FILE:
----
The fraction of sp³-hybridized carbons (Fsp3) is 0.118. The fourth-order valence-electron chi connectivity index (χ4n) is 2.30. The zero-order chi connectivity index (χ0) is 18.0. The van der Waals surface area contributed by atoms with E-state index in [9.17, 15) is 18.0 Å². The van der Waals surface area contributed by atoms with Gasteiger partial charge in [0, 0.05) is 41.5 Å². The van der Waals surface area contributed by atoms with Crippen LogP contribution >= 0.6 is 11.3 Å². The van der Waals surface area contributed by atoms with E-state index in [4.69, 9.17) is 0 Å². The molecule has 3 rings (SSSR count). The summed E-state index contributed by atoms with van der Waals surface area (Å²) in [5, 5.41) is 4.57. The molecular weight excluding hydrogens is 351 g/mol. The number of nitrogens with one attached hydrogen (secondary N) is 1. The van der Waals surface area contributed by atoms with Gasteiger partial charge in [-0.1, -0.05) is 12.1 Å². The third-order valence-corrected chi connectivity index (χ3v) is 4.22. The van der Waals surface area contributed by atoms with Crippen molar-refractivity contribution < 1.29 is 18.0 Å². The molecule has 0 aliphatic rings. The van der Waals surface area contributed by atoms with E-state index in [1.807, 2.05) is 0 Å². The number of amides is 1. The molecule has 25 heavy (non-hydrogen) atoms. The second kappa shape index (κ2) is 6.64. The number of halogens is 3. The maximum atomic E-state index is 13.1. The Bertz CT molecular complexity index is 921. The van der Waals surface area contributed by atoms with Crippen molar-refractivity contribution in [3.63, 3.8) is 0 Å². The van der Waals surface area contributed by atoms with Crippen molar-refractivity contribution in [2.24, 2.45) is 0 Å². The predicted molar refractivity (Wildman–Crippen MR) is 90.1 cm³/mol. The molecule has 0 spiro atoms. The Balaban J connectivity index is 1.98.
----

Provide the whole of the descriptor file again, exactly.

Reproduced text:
The fraction of sp³-hybridized carbons (Fsp3) is 0.118. The fourth-order valence-electron chi connectivity index (χ4n) is 2.30. The zero-order chi connectivity index (χ0) is 18.0. The van der Waals surface area contributed by atoms with E-state index in [9.17, 15) is 18.0 Å². The van der Waals surface area contributed by atoms with Gasteiger partial charge in [0, 0.05) is 41.5 Å². The van der Waals surface area contributed by atoms with Crippen LogP contribution >= 0.6 is 11.3 Å². The van der Waals surface area contributed by atoms with E-state index in [4.69, 9.17) is 0 Å². The molecule has 3 rings (SSSR count). The summed E-state index contributed by atoms with van der Waals surface area (Å²) in [5, 5.41) is 4.57. The molecular weight excluding hydrogens is 351 g/mol. The number of nitrogens with one attached hydrogen (secondary N) is 1. The van der Waals surface area contributed by atoms with Gasteiger partial charge in [-0.1, -0.05) is 12.1 Å². The third-order valence-corrected chi connectivity index (χ3v) is 4.22. The van der Waals surface area contributed by atoms with Crippen molar-refractivity contribution < 1.29 is 18.0 Å². The molecule has 0 aliphatic rings. The van der Waals surface area contributed by atoms with E-state index in [1.807, 2.05) is 0 Å². The number of amides is 1. The molecule has 25 heavy (non-hydrogen) atoms. The second kappa shape index (κ2) is 6.64. The number of halogens is 3. The maximum atomic E-state index is 13.1. The Bertz CT molecular complexity index is 921. The van der Waals surface area contributed by atoms with Crippen molar-refractivity contribution in [3.63, 3.8) is 0 Å². The van der Waals surface area contributed by atoms with Crippen molar-refractivity contribution in [2.24, 2.45) is 0 Å². The predicted molar refractivity (Wildman–Crippen MR) is 90.1 cm³/mol. The molecule has 0 spiro atoms. The Balaban J connectivity index is 1.98.